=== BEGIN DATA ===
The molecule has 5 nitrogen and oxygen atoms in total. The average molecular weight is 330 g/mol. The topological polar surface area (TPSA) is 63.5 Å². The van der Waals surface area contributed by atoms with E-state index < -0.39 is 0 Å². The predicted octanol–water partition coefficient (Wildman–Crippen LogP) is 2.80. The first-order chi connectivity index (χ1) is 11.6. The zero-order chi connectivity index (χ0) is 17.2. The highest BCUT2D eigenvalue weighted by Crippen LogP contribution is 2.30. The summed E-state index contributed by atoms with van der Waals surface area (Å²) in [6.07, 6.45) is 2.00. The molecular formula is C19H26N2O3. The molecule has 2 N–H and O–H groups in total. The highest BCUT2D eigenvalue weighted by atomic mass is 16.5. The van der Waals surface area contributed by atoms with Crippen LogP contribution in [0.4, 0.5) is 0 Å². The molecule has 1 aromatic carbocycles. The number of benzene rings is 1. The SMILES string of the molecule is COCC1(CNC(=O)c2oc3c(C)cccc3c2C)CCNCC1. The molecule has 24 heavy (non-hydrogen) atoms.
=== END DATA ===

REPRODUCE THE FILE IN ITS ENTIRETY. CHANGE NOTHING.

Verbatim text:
The molecule has 5 nitrogen and oxygen atoms in total. The average molecular weight is 330 g/mol. The topological polar surface area (TPSA) is 63.5 Å². The van der Waals surface area contributed by atoms with E-state index < -0.39 is 0 Å². The predicted octanol–water partition coefficient (Wildman–Crippen LogP) is 2.80. The first-order chi connectivity index (χ1) is 11.6. The zero-order chi connectivity index (χ0) is 17.2. The highest BCUT2D eigenvalue weighted by Crippen LogP contribution is 2.30. The summed E-state index contributed by atoms with van der Waals surface area (Å²) in [6.07, 6.45) is 2.00. The molecular formula is C19H26N2O3. The molecule has 2 N–H and O–H groups in total. The highest BCUT2D eigenvalue weighted by atomic mass is 16.5. The van der Waals surface area contributed by atoms with Crippen LogP contribution in [0.4, 0.5) is 0 Å². The molecule has 1 aromatic carbocycles. The number of benzene rings is 1. The SMILES string of the molecule is COCC1(CNC(=O)c2oc3c(C)cccc3c2C)CCNCC1. The molecule has 24 heavy (non-hydrogen) atoms.